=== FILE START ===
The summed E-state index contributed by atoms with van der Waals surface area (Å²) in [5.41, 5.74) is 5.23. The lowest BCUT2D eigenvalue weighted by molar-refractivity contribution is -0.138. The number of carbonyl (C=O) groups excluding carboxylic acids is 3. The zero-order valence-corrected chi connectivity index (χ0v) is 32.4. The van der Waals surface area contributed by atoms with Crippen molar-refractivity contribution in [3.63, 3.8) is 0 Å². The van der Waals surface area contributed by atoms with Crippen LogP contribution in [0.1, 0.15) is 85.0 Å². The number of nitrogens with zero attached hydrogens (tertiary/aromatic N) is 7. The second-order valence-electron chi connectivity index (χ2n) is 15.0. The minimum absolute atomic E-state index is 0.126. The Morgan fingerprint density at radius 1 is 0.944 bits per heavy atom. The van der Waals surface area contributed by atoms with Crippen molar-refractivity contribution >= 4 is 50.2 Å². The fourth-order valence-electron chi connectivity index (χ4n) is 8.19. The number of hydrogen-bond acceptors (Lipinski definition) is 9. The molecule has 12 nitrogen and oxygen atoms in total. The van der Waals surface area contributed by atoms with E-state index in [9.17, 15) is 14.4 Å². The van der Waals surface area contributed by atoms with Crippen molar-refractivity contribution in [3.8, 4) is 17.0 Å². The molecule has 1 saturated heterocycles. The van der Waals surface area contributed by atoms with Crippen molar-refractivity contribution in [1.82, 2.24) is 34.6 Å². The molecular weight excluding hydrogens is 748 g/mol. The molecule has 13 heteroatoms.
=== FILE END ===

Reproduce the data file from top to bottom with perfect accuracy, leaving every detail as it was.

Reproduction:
The summed E-state index contributed by atoms with van der Waals surface area (Å²) in [5.41, 5.74) is 5.23. The lowest BCUT2D eigenvalue weighted by molar-refractivity contribution is -0.138. The number of carbonyl (C=O) groups excluding carboxylic acids is 3. The zero-order valence-corrected chi connectivity index (χ0v) is 32.4. The van der Waals surface area contributed by atoms with Crippen molar-refractivity contribution in [3.63, 3.8) is 0 Å². The van der Waals surface area contributed by atoms with Crippen LogP contribution in [0.1, 0.15) is 85.0 Å². The number of nitrogens with zero attached hydrogens (tertiary/aromatic N) is 7. The second-order valence-electron chi connectivity index (χ2n) is 15.0. The minimum absolute atomic E-state index is 0.126. The Morgan fingerprint density at radius 1 is 0.944 bits per heavy atom. The van der Waals surface area contributed by atoms with Crippen molar-refractivity contribution >= 4 is 50.2 Å². The fourth-order valence-electron chi connectivity index (χ4n) is 8.19. The number of hydrogen-bond acceptors (Lipinski definition) is 9. The molecule has 12 nitrogen and oxygen atoms in total. The van der Waals surface area contributed by atoms with E-state index in [9.17, 15) is 14.4 Å². The van der Waals surface area contributed by atoms with Crippen molar-refractivity contribution in [3.8, 4) is 17.0 Å². The molecule has 1 saturated heterocycles. The van der Waals surface area contributed by atoms with Crippen molar-refractivity contribution in [1.82, 2.24) is 34.6 Å². The molecular weight excluding hydrogens is 748 g/mol. The molecule has 13 heteroatoms.